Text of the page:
DEBBIE ELLIOTT, host:
By now, you should have finished your Christmas shopping. Perhaps you're among the growing number of consumers looking for so-called fair-trade products. This year fair-trade handicrafts raked in about $50 million in North American sales. The leading vendor is Ten Thousand Villages. Sarah Bush has this profile.
SARAH BUSH reporting:
Austin's Ten Thousand Villages store is bustling with shoppers. They're checking out colorful wall tapestries from India, bamboo pots from Vietnam and hand-woven garlands from Bangladesh. Mary Cole is looking for something unique.
Ms. MARY COLE: Even though you may have five dozen garlands that look--every one's handmade and no two are alike, and that's kind of like the world itself and I like that.
BUSH: While Cindy Haas(ph) supports the store's philosophy.
Ms. CINDY HAAS: I've shopped here several times over the years. It's more like a seasonal thing for me. But I like to support them and try to buy a lot of my Christmas presents here, so that I'm supporting fair trade.
BUSH: Founded in 1946, Ten Thousand Villages is now one of the largest fair-trade organizations in the world. There are about 160 Ten Thousand Villages stores in the US and Canada. The point of fair trade is to provide the artisans with a decent wage. Pauline Maneer(ph) helps manage the Austin store.
Ms. PAULINE MANEER (Ten Thousand Villages): The pricing is set by the artisan and things are included--not just the cost of the material, but also what it takes to provide a dignified living for those people.
BUSH: Maneer says the artisans are paid 50 percent of the costs up front, so they don't have to go into debt to buy materials. They're paid the rest when the order arrives at corporate headquarters in Pennsylvania. Ten Thousand Villages had about $16 million in total sales this year. About a third went back to the artisans.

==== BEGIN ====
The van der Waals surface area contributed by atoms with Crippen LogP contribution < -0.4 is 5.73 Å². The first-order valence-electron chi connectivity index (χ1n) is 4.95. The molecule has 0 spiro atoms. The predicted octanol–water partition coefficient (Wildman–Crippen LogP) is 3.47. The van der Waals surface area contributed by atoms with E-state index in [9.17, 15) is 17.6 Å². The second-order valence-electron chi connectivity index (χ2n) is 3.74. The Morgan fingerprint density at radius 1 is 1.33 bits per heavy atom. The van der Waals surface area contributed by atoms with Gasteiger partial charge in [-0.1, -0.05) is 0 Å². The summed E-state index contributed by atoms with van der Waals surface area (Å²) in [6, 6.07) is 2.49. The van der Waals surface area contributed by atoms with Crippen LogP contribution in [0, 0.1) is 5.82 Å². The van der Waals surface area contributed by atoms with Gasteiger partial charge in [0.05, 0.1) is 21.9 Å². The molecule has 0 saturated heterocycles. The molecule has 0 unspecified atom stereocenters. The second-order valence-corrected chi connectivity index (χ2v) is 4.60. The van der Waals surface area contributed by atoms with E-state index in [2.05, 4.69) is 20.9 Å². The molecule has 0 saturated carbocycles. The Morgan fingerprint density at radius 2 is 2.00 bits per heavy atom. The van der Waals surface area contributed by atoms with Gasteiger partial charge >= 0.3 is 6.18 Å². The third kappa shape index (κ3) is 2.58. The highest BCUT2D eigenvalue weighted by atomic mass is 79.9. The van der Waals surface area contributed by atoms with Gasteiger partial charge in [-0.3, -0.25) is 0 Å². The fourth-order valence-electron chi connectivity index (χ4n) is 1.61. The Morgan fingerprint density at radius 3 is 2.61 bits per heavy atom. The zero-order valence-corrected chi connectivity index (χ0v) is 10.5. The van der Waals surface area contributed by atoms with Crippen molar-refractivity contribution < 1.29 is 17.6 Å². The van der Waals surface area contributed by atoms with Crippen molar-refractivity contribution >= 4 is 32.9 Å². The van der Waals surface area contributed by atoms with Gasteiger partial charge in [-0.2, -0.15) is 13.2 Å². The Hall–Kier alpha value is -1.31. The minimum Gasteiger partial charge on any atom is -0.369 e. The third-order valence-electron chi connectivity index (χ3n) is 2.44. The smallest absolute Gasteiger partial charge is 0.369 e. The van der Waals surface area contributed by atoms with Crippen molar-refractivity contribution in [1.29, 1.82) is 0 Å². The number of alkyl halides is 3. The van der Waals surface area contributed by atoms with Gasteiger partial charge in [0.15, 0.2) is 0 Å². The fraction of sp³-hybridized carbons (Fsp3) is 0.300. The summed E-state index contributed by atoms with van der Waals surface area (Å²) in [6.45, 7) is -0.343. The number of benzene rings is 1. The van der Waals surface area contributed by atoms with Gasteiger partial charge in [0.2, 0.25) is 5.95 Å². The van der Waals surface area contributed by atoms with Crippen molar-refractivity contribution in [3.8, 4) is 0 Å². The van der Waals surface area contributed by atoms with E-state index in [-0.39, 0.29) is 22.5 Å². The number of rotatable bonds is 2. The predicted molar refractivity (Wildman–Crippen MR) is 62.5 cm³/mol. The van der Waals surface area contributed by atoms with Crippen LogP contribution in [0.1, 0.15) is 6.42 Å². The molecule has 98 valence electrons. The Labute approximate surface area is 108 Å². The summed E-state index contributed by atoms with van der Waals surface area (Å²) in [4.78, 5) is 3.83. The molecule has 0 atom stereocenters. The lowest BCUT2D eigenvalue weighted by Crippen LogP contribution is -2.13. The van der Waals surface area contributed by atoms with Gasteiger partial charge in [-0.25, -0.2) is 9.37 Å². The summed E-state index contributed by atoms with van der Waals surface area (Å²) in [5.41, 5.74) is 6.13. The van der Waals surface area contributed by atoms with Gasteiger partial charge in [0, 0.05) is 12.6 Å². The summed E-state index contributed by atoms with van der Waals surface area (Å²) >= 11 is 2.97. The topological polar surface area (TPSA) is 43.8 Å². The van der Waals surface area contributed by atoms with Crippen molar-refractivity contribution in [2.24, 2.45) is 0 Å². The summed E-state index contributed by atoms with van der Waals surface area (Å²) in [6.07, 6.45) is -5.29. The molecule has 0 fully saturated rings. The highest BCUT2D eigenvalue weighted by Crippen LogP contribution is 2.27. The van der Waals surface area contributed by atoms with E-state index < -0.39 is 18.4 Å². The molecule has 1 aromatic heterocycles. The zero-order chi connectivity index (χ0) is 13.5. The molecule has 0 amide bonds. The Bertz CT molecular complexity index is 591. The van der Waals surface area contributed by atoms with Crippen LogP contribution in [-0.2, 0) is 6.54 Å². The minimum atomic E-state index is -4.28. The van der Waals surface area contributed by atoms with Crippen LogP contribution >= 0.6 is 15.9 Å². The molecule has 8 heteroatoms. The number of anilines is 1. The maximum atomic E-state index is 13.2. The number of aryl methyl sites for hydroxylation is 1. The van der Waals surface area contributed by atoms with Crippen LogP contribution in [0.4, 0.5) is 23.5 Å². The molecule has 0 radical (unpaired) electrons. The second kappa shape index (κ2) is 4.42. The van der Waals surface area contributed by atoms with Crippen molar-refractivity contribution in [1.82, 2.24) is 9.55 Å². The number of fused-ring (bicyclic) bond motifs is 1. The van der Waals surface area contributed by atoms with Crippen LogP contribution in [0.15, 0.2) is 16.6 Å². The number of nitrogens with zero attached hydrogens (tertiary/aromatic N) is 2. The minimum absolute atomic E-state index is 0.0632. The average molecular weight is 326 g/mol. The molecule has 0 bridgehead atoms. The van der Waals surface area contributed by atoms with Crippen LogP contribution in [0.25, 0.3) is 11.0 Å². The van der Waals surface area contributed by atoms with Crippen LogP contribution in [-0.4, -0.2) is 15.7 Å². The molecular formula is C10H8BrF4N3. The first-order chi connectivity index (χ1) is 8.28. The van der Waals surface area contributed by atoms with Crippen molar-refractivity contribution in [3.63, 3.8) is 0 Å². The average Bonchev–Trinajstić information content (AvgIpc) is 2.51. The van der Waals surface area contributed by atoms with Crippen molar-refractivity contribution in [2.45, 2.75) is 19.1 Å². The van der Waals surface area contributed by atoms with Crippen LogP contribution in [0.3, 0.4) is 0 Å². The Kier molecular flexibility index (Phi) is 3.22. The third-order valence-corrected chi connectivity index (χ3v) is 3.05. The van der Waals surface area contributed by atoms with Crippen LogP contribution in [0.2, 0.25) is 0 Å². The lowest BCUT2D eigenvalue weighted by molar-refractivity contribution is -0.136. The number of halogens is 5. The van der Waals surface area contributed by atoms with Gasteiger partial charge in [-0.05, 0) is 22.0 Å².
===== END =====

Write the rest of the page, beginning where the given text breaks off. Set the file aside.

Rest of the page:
As an arm of the Mennonite Church, the company is not driven by dollar signs. CEO Paul Myers says they're motivated by principle.
Mr. PAUL MYERS (Ten Thousand Villages): We do it out of a deep sense of God being good to us as people, and our responsibility to share the resources we have with those neighbors in our community, in our world community who are less fortunate than we are.
BUSH: This year the company expects a profit of $900,000. It'll all go back towards working with the artisans to alleviating their poverty. Over the past 10 years, sales have tripled. Myers says it'll be a challenge to manage that growth.
Mr. MYERS: So there are a lot of practical issues that are--we're going to have to work at as we go along, and we're going to simply need to work at those as we grow and as we understand what's needed to take things to the next level.
BUSH: For example, Myers says to supply bigger orders, artisans may need more sophisticated equipment and better business skills. Economist Michael Brandle at the University of Texas at Austin says fair trade helps pull people out of abject poverty, but doesn't address the next step.
Mr. MICHAEL BRANDLE (University of Texas): What we also need to think about is, OK, down the line then. What else could these people do? Because we don't want it that, you know, 40 years from now that they're still producing really the same handicrafts, making the same living 40 years from now.
BUSH: But Myers says producing handicrafts gives them an initial role to play in the worldwide market.
Mr. MYERS: I've seen it happen on a number of occasions that these people who are on the periphery of society over time become the medium-sized entrepreneur.
BUSH: It's a challenge to keep operations streamlined on both sides of the ocean. According to surveys, customers are only willing to play 5 to 15 percent more for a fair-trade product, because they want a fair price too. For NPR News, I'm Sarah Bush in Austin, Texas.
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